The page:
Therefore many patients without tachycardia remain undiagnosed by the tilt test if the end tidal CO2 and CBFv are not measured. Novak – author
Orthostatic intolerance just got a bit more complex. That was actually good news. Hopefully chronic fatigue syndrome (ME/CFS) will soon get more complex in the same way.
Usually when we think of problems standing or orthostatic intolerance (OI) we think about postural orthostatic tachycardia syndrome (POTS), which is characterized by a greatly increased heart rate upon standing. There’s also, less commonly, orthostatic hypotension (low blood pressure upon standing).
Both disorders produce similar symptoms (lightheadedness, dizziness, headache, nausea, fatigue, shortness of breath) upon standing that are relieved by lying down. Both also feature sympathetic nervous system hyperactivity and reduced blood flow to the brain (cerebral hypoperfusion).
But neither condition describes everyone. Dr. Peter Novak, Chief of the Autonomic Neurology Division within the Department of Neurology at Brigham and Women’s Hospital in Boston knew there was more to the OI story than was meeting the eye. He had plenty of patients with orthostatic intolerance (problems standing without having symptoms), which didn’t fit into either of those categories. He decided to dig deeper, and when he did, he uncovered what appears to be a new kind of OI.
Novak P (2018) Hypocapnic cerebral hypoperfusion: A biomarker of orthostatic intolerance. PLoS ONE 13(9): e0204419. https://doi.org/10.1371/journal.pone.0204419
Novak found this group by putting patients with orthostatic intolerance but without POTS or blood pressure problems (or ME/CFS or fibromyalgia for that matter) through tilt table tests while measuring their CO2 levels and blood flow to the brain.
He discovered that these mystery patients had something called hypocapnic cerebral hypoperfusion; i.e., upon being tilted they were emitting abnormally low levels of carbon dioxide (CO2) and had disturbingly low blood flow to the brain.
Hypocapnia or low CO2 levels are not new to orthostatic intolerance; low CO2 levels appear to be common in POTS, for instance, but no one had uncovered a group of OI patients who only had hypocapnia.
Low CO2 levels are often associated with deep breathing or hyperventilation syndrome – a tricky diagnosis. Hyperventilation is divided into two types – secondary (caused by physiological factors) or primary (caused by psychological factors such as anxiety). The MERCK Manual focuses almost entirely on primary hyperventilation.
Novak did everything he could to knock out the physiological factors group by preventing anyone with a disorder/problem that could cause hyperventilation (lung disorders, low blood pressure, severe metabolic abnormalities, central nervous system disorders (FM, ME/CFS), drugs and high amounts of pain) from participating in the study.
That would seem to leave anxiety as the only remaining cause of OI for this group, but that wasn’t the case. The field is so unexplored that Novak couldn’t come to any conclusions about what caused the low CO2 levels he’d seen.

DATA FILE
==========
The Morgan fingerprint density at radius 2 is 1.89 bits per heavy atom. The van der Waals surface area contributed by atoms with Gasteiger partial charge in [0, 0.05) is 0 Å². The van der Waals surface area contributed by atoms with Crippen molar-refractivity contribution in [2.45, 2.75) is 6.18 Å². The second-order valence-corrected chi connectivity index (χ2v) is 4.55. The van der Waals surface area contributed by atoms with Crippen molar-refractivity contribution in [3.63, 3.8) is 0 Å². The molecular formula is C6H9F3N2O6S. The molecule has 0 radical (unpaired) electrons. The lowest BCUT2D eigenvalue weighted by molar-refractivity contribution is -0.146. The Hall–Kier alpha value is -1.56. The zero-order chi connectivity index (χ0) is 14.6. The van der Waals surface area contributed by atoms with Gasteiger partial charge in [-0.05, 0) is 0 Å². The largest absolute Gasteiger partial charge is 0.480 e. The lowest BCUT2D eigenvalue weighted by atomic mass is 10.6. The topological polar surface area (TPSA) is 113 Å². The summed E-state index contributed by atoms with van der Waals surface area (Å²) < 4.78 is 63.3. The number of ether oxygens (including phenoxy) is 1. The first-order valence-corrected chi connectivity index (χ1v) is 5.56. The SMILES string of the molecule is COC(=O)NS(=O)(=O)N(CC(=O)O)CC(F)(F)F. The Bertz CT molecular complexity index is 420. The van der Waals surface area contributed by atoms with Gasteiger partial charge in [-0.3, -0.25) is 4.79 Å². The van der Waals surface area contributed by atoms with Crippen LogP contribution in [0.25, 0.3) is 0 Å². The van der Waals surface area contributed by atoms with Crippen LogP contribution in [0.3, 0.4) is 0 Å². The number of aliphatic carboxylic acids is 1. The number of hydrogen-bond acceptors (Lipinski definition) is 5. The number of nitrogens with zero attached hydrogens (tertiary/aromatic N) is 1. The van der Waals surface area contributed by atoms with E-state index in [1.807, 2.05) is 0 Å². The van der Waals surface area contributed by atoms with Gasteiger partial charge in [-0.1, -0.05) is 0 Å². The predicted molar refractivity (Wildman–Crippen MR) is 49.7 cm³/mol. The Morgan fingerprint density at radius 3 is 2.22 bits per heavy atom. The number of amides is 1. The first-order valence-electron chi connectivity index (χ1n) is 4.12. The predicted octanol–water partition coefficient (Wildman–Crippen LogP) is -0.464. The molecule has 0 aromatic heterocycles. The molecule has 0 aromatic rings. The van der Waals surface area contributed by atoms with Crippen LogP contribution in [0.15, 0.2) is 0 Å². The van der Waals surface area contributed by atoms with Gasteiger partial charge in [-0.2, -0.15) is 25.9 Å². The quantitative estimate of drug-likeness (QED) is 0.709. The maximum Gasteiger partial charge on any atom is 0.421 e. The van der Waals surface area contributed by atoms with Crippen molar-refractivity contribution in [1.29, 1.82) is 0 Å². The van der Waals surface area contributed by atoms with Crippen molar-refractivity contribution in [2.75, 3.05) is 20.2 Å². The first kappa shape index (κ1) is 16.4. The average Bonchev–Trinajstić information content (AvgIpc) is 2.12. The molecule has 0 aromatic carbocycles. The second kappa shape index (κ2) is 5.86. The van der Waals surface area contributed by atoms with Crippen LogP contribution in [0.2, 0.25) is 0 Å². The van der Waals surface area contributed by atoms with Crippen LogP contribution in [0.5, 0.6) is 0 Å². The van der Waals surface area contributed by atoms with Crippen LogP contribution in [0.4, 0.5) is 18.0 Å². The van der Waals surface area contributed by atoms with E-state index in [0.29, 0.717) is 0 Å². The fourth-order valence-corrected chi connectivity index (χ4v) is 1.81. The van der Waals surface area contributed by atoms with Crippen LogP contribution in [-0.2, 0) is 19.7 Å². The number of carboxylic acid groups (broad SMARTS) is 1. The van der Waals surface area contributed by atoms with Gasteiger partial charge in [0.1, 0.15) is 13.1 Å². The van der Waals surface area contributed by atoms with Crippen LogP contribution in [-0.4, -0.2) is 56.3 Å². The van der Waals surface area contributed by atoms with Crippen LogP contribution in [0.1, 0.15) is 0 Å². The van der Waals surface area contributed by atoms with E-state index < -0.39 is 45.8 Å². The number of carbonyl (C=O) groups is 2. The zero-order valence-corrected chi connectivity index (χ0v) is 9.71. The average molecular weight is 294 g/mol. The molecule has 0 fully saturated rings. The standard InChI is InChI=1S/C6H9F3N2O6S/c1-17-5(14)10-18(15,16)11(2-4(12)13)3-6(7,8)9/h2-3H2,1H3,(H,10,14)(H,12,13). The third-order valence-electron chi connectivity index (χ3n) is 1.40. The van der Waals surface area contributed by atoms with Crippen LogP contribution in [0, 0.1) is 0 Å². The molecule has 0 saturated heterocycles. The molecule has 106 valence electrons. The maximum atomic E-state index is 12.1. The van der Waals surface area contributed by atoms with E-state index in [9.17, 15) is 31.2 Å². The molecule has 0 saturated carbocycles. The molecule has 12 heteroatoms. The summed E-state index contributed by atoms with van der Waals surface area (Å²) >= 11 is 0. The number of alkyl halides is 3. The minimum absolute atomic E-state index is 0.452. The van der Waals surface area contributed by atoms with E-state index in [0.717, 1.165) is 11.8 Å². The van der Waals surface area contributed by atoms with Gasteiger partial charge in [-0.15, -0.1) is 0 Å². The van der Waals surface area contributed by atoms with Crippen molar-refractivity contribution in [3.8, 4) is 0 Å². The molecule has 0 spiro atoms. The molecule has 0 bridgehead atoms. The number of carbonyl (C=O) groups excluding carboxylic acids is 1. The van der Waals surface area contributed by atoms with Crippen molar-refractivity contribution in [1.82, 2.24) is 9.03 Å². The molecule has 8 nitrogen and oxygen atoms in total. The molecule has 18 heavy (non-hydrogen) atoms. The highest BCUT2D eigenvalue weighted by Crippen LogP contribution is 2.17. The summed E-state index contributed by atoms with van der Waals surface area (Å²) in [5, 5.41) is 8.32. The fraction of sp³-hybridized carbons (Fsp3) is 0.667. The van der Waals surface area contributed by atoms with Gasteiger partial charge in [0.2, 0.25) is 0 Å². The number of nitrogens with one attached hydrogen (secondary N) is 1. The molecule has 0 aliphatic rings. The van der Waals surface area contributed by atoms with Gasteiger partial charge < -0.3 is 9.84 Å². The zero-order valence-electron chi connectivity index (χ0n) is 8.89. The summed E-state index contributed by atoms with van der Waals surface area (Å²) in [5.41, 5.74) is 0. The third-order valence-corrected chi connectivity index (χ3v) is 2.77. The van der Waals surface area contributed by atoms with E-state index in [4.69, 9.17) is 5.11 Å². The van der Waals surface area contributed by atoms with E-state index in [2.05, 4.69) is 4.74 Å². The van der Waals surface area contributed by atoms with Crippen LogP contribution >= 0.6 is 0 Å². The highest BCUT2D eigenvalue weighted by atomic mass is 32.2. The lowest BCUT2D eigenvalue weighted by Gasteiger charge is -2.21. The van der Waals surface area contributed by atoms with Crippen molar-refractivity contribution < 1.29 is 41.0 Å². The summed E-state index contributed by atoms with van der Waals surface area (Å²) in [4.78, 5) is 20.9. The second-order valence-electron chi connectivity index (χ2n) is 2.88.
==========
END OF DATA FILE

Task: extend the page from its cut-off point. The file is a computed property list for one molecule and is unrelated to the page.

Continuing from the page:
He did, however, come up with a rather long list of possibilities, including baroreceptor problems interfering with “respiratory drive” compensation for metabolic acidosis, orthostatic ventilation-perfusion mismatch, problems with the respiratory centers in the brain and others…
Under the Radar No More
This group of patients, which appears to be fairly common, has apparently gone under the radar for years. Novak noted that more than 80% of the patients in this study had been referred to him as suspected POTS patients. Most doctors would have likely given them a tilt table test, found no evidence of POTS, and sent them on their way.
Novak reminds me of his colleague, pulmonologist David Systrom, who, while working at the same hospital, gave patients with idiopathic (i.e. unexplained) exercise intolerance (including people with ME/CFS, POTS) a deeper look. These people, also not uncommon, had passed fruitlessly through the medical system for years. Systrom decided to use his invasive cardiopulmonary testing to examine them in detail, and uncovered a fascinating group of patients.
Next, Novak will try to differentiate these groups further and determine if hypocapnic cerebral hypoperfusion is commonly found in POTS, and whether it is an entirely different disease or exists on a spectrum of orthostatic intolerance disorders.
The central takeaway from this study is that if you have problems standing, and have been tested for OI and been found wanting because you didn’t display a high heart rate or a drop in blood pressure, an end-tidal CO2 test might be the test for you.
If that’s so, you should tell your doctor that low CO2 levels have been linked to low blood flow to the brain in OI. Low CO2 levels have been found in ME/CFS and FM dating back to 2007 and 2010. In fact, ME/CFS and FM were two of the three diseases that Novak reported exhibited hypocapnic hypoperfusion in his paper.
- Check out how to do an in-home test for hypocapnic hyperventilation – A Home Postural Hypocapnic Hyperventilation Test for Chronic Fatigue Syndrome and Fibromyalgia
Core Feature Identified
Novak noted that the “spectrum of orthostatic intolerance is broad, complicated, and includes several overlapping presentations”, but one factor, thus far, links them together. So far, every form of OI, including hypocapnic cerebral hypoperfusion, has had one thing in common – a decrease in blood flow to the brain while standing. Problems getting proper blood flow to the brain may be the core feature of all these forms of orthostatic intolerance.
That, interestingly, was the same conclusion Dr. David Bell came to almost twenty years ago in chronic fatigue syndrome (ME/CFS).